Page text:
A Quilt for Christmas by Sandra Dallas

A Quilt for Christmas by Sandra Dallas
Publisher: St. Martins Press
Genre: Historical
Length: Full Length (256 pgs)
Heat: Sensual
Rated: 4 stars
Reviewed by Snapdragon

It is 1864 and Eliza Spooner’s husband Will has joined the Kansas volunteers to fight the Conferedates, leaving her with their two children and in charge of their home and land. Eliza is confident that he will return home, and she helps pass the months making a special quilt to keep Will warm during his winter in the army. When the unthinkable happens, she takes in a a woman and child who have been left alone and made vulnerable by the war, and she finds solace and camaraderie amongst the women of her quilting group. And when she is asked to help hide an escaped slave, she must decide for herself what is right, and who can she can count on to help her.

A Quilt for Christmas surpasses expectations in every way imaginable. Heartfelt and charming: yes. Meaningful: Yes. However, the depth of characters, the strength of their beliefs, and their reliance on one another, as well as the warm undercurrent of faith, make this a book to remember.

Eliza Spooner is the main character. Her husband away at war, she has to manage home, children and a good deal of the unexpected, without him. This story might have turned into her own personal journey story for just the one main character, however, it’s honestly more of a ‘community’ journey story. Many people’s lives are interwoven here.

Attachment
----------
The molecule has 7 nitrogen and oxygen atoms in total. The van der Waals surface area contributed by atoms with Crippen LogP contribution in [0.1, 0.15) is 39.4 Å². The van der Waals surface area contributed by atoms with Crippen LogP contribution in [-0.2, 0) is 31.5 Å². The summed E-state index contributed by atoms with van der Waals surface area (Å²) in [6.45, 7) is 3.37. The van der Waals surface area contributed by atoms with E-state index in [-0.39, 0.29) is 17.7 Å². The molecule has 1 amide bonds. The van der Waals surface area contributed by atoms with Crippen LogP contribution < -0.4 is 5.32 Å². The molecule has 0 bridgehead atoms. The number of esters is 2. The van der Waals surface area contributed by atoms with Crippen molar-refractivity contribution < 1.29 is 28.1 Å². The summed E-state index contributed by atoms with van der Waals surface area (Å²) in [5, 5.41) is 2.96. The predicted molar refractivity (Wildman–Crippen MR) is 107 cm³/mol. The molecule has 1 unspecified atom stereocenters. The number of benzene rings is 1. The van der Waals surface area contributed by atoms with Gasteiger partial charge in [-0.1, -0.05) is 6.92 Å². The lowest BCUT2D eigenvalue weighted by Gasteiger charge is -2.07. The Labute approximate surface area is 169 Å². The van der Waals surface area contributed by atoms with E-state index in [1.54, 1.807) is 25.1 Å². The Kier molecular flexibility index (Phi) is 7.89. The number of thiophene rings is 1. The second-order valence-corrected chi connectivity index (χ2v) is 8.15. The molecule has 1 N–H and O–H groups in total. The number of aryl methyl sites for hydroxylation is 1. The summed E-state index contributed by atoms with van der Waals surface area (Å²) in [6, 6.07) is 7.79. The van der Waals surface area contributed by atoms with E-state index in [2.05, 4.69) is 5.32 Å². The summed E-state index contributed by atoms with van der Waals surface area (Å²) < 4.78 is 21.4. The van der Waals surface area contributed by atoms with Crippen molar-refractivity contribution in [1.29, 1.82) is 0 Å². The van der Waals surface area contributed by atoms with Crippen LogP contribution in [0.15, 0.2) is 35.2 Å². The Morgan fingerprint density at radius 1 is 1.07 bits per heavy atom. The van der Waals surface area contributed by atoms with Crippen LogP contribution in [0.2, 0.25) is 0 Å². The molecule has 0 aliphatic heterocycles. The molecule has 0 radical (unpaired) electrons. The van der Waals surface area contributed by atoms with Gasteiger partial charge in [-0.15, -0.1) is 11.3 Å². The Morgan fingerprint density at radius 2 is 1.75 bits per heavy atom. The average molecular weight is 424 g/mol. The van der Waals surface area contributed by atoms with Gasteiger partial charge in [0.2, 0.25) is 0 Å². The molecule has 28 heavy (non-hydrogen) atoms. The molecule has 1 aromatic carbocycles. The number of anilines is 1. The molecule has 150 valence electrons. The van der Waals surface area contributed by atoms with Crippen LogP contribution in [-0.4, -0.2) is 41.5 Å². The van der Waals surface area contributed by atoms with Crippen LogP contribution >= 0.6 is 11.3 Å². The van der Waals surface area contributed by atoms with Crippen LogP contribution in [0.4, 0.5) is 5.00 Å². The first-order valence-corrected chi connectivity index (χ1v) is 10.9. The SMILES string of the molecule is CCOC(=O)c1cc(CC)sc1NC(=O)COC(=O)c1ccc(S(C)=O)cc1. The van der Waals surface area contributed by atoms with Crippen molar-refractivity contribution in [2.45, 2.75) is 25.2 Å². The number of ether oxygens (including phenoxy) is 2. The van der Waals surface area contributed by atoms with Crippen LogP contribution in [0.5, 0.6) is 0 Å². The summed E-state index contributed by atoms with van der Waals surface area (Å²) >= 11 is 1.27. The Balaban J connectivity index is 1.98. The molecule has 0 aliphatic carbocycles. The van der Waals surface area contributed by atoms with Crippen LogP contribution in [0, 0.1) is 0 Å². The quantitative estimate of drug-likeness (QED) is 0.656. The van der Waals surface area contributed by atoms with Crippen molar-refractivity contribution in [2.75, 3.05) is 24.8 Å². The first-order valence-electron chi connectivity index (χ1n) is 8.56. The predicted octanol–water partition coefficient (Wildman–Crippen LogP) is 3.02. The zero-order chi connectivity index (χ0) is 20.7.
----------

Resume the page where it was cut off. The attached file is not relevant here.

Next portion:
It is the time of the Civil War, a time when many menfolk are away from home, some families are suffering terrible loss, a time when women in the community learn to lean on one another. Sometimes, their political beliefs don’t coincide, yet trusting in ‘doing right’ helps them stand by one another.

Everyday life, from the corn-silk haired doll to some old time turns-of-phrase in conversations help create a sense of the time and the setting. Descriptions are straightforward and never slow the pace. Some characters are unexpectedly important: like little Luzena who manages to be quite clever, and Missouri Ann, who is both a victim and a heroine, in her own right.

Not only is this an epic tale of women’s struggles through this difficult time, but there are unexpected and surprising events, and we see that indeed evil does exist, and people can band together against it.

A Quilt for Christmas if dramatic and heartfelt, surprising and also warm: It will make a wonderful Christmas present…but don’t wait for Christmas to read it!

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